Guest opinion: Local news hangs in the balance

The Senate is now deciding the fate of local news.

As part of the Build Back Better Act, the Senate is in the next few days considering an important proposal: providing a payroll tax credit to local news organizations to retain or hire local journalists.

Why? Local news is in a deep crisis. The internet has fundamentally broken the business model of most local newspapers. The number of reporters has dropped by more than half since 2000.

There are at least 1,800 total “news deserts” — communities with no local newspapers at all — and thousands more have “ghost newspapers” that have been so gutted that they barely cover the community.

Professor Penny Abernathy, the leading authority on news deserts, this week projected that if past patterns continue more than 100 newspapers will close next year and 500 will shut in the next five years if Congress doesn’t act.

This is having catastrophic consequences. Studies have shown that when local news declines, communities have more corruption, more waste, lower voting and even lower bond ratings. It cripples the community’s ability to solve their own problems.

How can residents know how to fix their schools if no one is providing them accurate independent information about how their local tax dollars are being spent? How can you address economic development, crime or health care without knowing the facts? Where will people learn accurate information about local COVID vaccinations?

The decline of local news has fostered division and polarization. The vacuums that have been created have been increasingly filled by misinformation, national cable news and fake local news sites. The only way to combat misinformation is with trusted, accurate information.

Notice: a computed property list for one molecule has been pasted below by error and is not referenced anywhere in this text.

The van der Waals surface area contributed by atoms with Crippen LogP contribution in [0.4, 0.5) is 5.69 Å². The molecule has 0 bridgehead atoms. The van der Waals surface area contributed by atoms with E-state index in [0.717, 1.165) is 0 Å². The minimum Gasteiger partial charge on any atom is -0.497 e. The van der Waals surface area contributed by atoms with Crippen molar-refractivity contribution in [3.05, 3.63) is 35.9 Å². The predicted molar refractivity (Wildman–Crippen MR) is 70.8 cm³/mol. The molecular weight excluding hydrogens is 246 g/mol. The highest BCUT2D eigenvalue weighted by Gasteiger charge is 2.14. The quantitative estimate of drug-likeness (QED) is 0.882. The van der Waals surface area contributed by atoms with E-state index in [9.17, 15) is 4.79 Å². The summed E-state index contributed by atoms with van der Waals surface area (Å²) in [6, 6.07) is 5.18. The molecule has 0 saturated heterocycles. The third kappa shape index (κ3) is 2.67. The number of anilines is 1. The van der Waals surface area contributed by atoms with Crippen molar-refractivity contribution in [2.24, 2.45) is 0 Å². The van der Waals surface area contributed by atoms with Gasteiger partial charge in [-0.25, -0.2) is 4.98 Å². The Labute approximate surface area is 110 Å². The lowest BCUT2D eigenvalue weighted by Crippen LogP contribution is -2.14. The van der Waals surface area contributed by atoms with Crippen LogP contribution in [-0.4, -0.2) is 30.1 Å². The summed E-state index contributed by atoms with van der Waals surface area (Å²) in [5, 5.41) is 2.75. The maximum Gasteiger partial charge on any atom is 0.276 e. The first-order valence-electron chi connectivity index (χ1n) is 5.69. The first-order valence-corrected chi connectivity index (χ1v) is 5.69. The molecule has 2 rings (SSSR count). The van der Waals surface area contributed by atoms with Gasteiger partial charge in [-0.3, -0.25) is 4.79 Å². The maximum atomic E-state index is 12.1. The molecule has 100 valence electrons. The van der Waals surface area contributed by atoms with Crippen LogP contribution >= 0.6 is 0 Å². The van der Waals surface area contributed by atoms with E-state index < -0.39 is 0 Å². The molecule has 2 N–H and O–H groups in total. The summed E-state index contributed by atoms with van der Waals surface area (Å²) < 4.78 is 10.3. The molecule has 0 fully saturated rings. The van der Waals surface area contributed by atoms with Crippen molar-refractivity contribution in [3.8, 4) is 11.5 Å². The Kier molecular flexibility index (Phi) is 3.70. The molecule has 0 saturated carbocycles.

This is a thoroughly nonpartisan, bipartisan issue. The communities harmed are disproportionately Republican but every town and city suffers when people don’t have accurate information.

No journalist loves the idea of the government helping them out. The crisis has become so existential that temporary measures like this are necessary — and this particular provision is shrewdly constructed to avoid First Amendment problems. It’s a tax credit to all those newsrooms that cover local communities; there’s no federal bureaucracy dispensing grants to local newsrooms that the president likes. It’s content neutral and would benefit newspapers, TV stations, websites and public radio.

The cost is minuscule compared to the rest of the Build Back Better package — less than 0.1 percent of its total. But this provision is the only thing in the bill that would help save democracy.

As of Nov. 3, the Local Journalism Sustainability Act is back in the Build Back Better Act (budget reconciliation bill).

The LJSA was removed on Oct. 28 along with many other measures, but was put back in as a result of the strong support from the bill’s sponsors and co-sponsors, members of the Ways and Means Committee, and House and Senate leadership.

America’s Newspapers CEO Dean Ridings said: “Our industry has really come together to support the LJSA. The net result is that communities across the U.S. will continue to receive the important news and information they need from their local newspapers, radio and TV stations. I’ve never been more proud to work for newspapers than today.”

The bill is expected to be brought to a vote in the next week or so. It is still important for publishers and leaders from America’s Newspapers to let their members of Congress know how important this bill is to them, and to thank them for their support.

Please urge your state’s senators and Senate Majority Leader Charles Schumer to support this nonpartisan provision to help save local news.

Editor’s note: This billw as sponsored by Sen. Maria Cantwell (D-WA) and original co-sponsors Sen. Mark Kelly (D-AZ) and Sen. Ron Wyden (D-OR), and includes among its co-sponsors Se. Patty Murray (D-WA).

Steven Waldman is chair of the Rebuild Local News Coalition and the co-founder and president of Report for America.